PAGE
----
A Most Violent Year Is A Most Unexpected National Board Of Review Winner!


A Most Violent Year

The National Board of Review has spoken!  They named their picks for the best of 2014 earlier today and — to the shock of many (especially me) — they picked JC Chandor’s crime drama A Most Violent Year as the best film of the year!

I love surprises!

Now, a lot of us were expecting A Most Violent Year to be an Oscar contender, with practically everyone expecting Jessica Chastain to either be nominated for best actress or supporting actress.  (The NBR named her best supporting actress.)  But I think a lot of us were expecting to see the NBR select Boyhood, Birdman, or maybe Selma.

Also of note is that Clint Eastwood won best director for American Sniper, which appears to be coming on strong as a potential Oscar nominee as well.

(Also of note: Foxcatcher was totally ignored by the NBR.)

Here are the NBR winners!

BEST PICTURE
“A Most Violent Year”

BEST DIRECTOR
Clint Eastwood, “American Sniper”

BEST ACTOR (TIE)
Oscar Isaac, “A Most Violent Year”
Michael Keaton, “Birdman”

BEST ACTRESS
Julianne Moore, “Still Alice”

BEST SUPPORTING ACTOR
Edward Norton, “Birdman”

BEST SUPPORTING ACTRESS
Jessica Chastain, “A Most Violent Year”

BEST ORIGINAL SCREENPLAY
Phil Lord and Christopher Miller, “The Lego Movie”

BEST ADAPTED SCREENPLAY
Paul Thomas Anderson, “Inherent Vice”

BEST ENSEMBLE
“Fury”

BEST ANIMATED FEATURE
“How to Train Your Dragon 2”

BEST FOREIGN LANGUAGE FILM 
“Wild Tales”

BEST DOCUMENTARY
“Life Itself”

SPOTLIGHT AWARD
Chris Rock for writing, directing, and starring in “Top Five”

BREAKTHROUGH PERFORMANCES
Jack O’Connell, “Starred Up” and “Unbroken”

DEBUT DIRECTOR
Gillian Robespierre, “Obvious Child”

WILLIAM K. EVERSON FILM HISTORY AWARD
Scott Eyman

FREEDOM OF EXPRESSION
“Rosewater”
“Selma”

BEST PICTURE NOMINEES (alphabetical)
“American Sniper”
“Birdman”
“Boyhood”
“Fury”
“Gone Girl”
“The Imitation Game”
“Inherent Vice”
“The Lego Movie”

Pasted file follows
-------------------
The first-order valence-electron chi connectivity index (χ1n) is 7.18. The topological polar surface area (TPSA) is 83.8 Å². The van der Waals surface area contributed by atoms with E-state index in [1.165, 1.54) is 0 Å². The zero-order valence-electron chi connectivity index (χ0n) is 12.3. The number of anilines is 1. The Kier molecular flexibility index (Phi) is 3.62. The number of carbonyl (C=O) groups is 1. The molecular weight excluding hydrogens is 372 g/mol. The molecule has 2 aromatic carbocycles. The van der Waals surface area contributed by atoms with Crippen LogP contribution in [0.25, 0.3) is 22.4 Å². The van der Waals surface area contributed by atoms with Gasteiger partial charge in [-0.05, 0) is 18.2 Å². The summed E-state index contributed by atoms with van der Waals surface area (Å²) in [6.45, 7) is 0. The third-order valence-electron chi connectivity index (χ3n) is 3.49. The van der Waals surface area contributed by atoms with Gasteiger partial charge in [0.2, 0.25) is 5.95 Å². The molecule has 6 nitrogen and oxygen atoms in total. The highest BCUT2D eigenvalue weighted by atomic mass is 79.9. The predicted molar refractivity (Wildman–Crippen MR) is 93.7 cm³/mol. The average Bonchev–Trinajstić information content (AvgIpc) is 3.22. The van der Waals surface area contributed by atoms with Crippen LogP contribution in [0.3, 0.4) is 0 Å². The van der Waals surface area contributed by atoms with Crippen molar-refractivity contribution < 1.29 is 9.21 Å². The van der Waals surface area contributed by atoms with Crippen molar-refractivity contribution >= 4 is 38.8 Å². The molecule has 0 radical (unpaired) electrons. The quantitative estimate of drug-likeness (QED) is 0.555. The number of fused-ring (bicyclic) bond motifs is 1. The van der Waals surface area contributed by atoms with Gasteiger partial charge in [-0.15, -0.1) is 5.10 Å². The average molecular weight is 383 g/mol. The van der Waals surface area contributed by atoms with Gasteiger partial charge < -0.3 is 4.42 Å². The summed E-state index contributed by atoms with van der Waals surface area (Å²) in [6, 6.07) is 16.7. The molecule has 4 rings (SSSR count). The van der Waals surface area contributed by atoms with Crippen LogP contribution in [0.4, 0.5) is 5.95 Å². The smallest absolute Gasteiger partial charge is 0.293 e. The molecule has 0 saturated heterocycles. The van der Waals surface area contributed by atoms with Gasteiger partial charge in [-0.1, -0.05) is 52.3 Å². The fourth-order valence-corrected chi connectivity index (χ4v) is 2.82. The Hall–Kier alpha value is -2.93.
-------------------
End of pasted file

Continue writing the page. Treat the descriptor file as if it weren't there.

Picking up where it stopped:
“Nightcrawler”
“Unbroken”

BEST FOREIGN LANGUAGE NOMINEES (alphabetical)
“Force Majeure”
“Gett: The Trial of Vivian Amsalem”
“Leviathan”
“Two Days One Night”
“We Are the Best!”

BEST DOCUMENTARY NOMINEES (alphabetical)
“Art and Craft”
“Jodorowsky’s Dune”
“Keep On Keepin’ On”
“The Kill Team”
“Last Days in Vietnam”

BEST INDEPENDENT FILMS (alphabetical)
“Blue Ruin”
“Locke”
“A Most Wanted Man”
“Mr. Turner”
“Obvious Child”
“The Skeleton Twins”,
“Snowpiercer”,
“Stand Clear of the Closing Doors”
“Starred Up”
“Still Alice”

Film Review: All Is Lost (dir by JC Chandor)


I have to admit that when I first heard the plot of All Is Lost, I was skeptical.

Essentially, the film is 100 minutes of Robert Redford (playing a nameless sailor) floating out in the middle of the ocean and trying not to die.  Beyond delivering some deliberately ambiguous narration at the beginning of the film and then shouting at some profanity about halfway through the film, Redford’s performance is almost entirely silent.  We’re never really sure why Redford was out in the ocean in the first place, though there are hints to be found by those who are willing to take the time to track down the small details.  Myself, I know nothing about sailing and, considering how utterly terrified I am of drowning, I doubt that I ever will.  As such, I spent most of the film not having the slightest idea what Redford was doing or why he was doing it.

(To just give one example of my lack of nautical knowledge, I was stunned to discover, while watching All Is Lost, that a boat can be flooded with water without automatically sinking to the bottom of the ocean.)

So, I really should have hated All Is Lost.

But I didn’t.

I have to admit that it took me a while to get into the film.  There were a few times when I thought the movie was going to lose me.  But every time that I thought I was going to zone out on the film, Robert Redford snapped me back.  Redford brings such a sense of immediacy to his role that you can’t help but watch him even if, like me, you’re not always sure what he’s doing.

If not for the all of the Oscar talk being generated by Redford’s performance, I probably would not have seen All Is Lost.

But I’m glad that I did.